|Birth: ||Feb. 28, 1845|
New York, USA
|Death: ||May 22, 1898|
In the 1855 U.S. Federal Census of Nunda Twp., Livingston, NY, USA, Abram is listed as 10 yrs of ae. which would place his birth at Abt. 1845.
He enlisted in the 25th Michigan Infantry 1 May 1861 at the age of 15 and was discharged 4 Jun 1865. His father got him out three times. He then ran away to Three Rivers, MI where his uncle was a blacksmith and again enlisted- -his father gave up. He served four years. He spent most of his mustering out money for a watch. He also bought a horse, but it was stolen from him and he walked home, (to New York it is thought). His parents were much put out with him. He had not written and they had thought him dead. However, one report was that he returned to Three Rivers. He enlisted in Company G, 25th regiment and was mustered out at D. C. He was at New Orleans when it fell, walked with Sherman to the sea, was shot in the knee and got gangrene at Anderson Prison. He refused to have amputation. The Dr. said, "die then". Maggots cleaned it out and he lived. Prisoners were farmed out to southerners by day and returned to prison at night. One day he saw a northern army regiment passing the field where he was working. He jumped the fence and fell into line. Escape!! It was his own company. After one battle, a confederate woman sold mince pies to the Union soldiers, everyone got sick. He was left on the field for dead. Another southern woman found him and took him in and kept him until he was well. Food was so scarce that the men in Anderson cooked a turtle, box turtle, he said. Some d. of poison. They thought it was the turtle. Another time, a group were fed at a table where there was all they could eat. One man ate until so full that he d. right at the table. These are stories Abram Youells told. A story of his never was lost in the telling! One time he had a fight with his BIG mess mate over raw corn. Of course he won!
KY they were crossing a rocky field. He kicked a big round stone. It broke. It was full of "diamonds" as he told it. It would likely be Quartz crystals. Grandfather stole a woman's sock from a clothes line, (or long underwear, both stories were told). He kept the sock of diamonds under his pillow until almost the end of the war, when it was stolen. (That bears looking into).
Somewhere in the sound an 8 yr. old Negro girl attached herself to him. Many soldiers kept small children with them, otherwise they would starve. Abram abandoned her on the march to the sea. She had red hair.
He carried a small Bible in his shirt pocket. He was shot in the chest. The bullet went through the Bible and lodged just over his heart. It was never removed and a growth got larger as time passed. This caused his death on 22 May 1898 at the age of 53.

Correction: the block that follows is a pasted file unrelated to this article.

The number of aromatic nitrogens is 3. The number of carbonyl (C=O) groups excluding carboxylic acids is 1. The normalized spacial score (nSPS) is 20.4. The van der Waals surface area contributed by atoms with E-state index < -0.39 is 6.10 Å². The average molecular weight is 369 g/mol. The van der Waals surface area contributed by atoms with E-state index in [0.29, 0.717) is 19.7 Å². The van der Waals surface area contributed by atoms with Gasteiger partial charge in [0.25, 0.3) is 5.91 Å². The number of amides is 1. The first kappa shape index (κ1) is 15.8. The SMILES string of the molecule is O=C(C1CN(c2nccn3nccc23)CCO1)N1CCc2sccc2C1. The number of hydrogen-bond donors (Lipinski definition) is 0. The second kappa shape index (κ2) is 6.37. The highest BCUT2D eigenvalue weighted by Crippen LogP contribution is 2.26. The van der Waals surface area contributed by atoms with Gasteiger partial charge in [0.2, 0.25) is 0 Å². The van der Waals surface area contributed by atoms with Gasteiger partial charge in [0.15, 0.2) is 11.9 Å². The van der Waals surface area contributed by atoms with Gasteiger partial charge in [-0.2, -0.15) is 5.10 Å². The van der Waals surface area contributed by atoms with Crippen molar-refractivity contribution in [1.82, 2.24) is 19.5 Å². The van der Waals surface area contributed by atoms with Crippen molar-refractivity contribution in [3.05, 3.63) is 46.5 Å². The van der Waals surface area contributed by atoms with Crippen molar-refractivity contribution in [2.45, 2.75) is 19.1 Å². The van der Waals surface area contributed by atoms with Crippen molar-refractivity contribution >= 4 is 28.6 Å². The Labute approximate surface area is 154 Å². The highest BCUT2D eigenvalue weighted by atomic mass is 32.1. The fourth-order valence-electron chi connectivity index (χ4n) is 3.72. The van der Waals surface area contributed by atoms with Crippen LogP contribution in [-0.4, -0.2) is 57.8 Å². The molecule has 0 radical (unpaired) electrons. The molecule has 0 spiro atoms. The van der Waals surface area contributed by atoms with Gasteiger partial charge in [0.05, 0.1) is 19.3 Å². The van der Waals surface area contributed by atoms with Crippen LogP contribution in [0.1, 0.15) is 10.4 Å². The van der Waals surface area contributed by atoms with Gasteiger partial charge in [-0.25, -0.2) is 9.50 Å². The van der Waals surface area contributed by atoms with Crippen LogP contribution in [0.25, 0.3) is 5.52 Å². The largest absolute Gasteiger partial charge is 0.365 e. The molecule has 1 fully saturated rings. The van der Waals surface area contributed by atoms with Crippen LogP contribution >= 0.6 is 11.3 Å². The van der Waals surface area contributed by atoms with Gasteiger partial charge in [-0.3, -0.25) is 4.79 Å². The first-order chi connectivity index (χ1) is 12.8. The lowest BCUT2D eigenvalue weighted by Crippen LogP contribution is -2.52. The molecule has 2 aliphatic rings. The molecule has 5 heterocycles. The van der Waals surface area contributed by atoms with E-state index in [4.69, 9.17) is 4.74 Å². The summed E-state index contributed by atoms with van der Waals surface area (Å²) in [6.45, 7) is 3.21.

He was living on the farm one mile east and one mile north of Lennon, possibly on Nickels Road. He started off across the fields to visit a neighbor. When he did not return, search parties found him in a fence corner. He had failed to climb over. The exertion was too much. (This was the Eaton farm).
For years he had been a blacksmith in Flushing. He did not collect his bills. His son Harry collected many when they moved to the farm where there was a blacksmith shop beside the road near the old house. Abram did not work much then. It is thought Harry worked there until he married and bought the farm across the road form Charlie Sutton. It was one mile north and one mile west of the home place. Abram was building a new square three story house with two wrap around porches on the knoll north of the old house at the time of his death. Harry took over. He sold his farm to Charlie and moved into the new house before 1902.
One of Abram's brothers did not return from the war for 4 or 5 yrs. He had been fighting Indians. He was minus an ear! A wagon wheel ran over him and cut it off. They had found a bear cub in the road and took it. The mother bear startled the horses. The wagon hit a stump. He and the cub bounced out and the wheel cut off the ear. He threw it to the bear.
Civil War medal from Abram's coat says 1861-1866.
Abram and Harriett were married in 1866.
They lived in Three Rivers for 5 yrs, until the fall of 1871.
In 1871 Abram traded 40 acres in Saint Joseph Co. for 80 acres of woodland 2 miles east of Lennon, Clayton Twp, Genesee Co., MI. It was on the edge of civilization. He spent the winters in the blacksmith shop in Flushing. Later he bought the Eaton farm. He settled in Howardsville.
M P Youells (1819 - 1892)
Venus S L Youells (1871 - 1971)
Harriet Millicent Eaton Youells (1842 - 1918)*
Harry Pierson Youells (1872 - 1931)*
Avy Violet Youells Nordbo (1881 - 1940)*
Maintained by: Avon Schwab
Originally Created by: Jack Vander-Schrier
Record added: Oct 04, 2006
Find A Grave Memorial# 15996618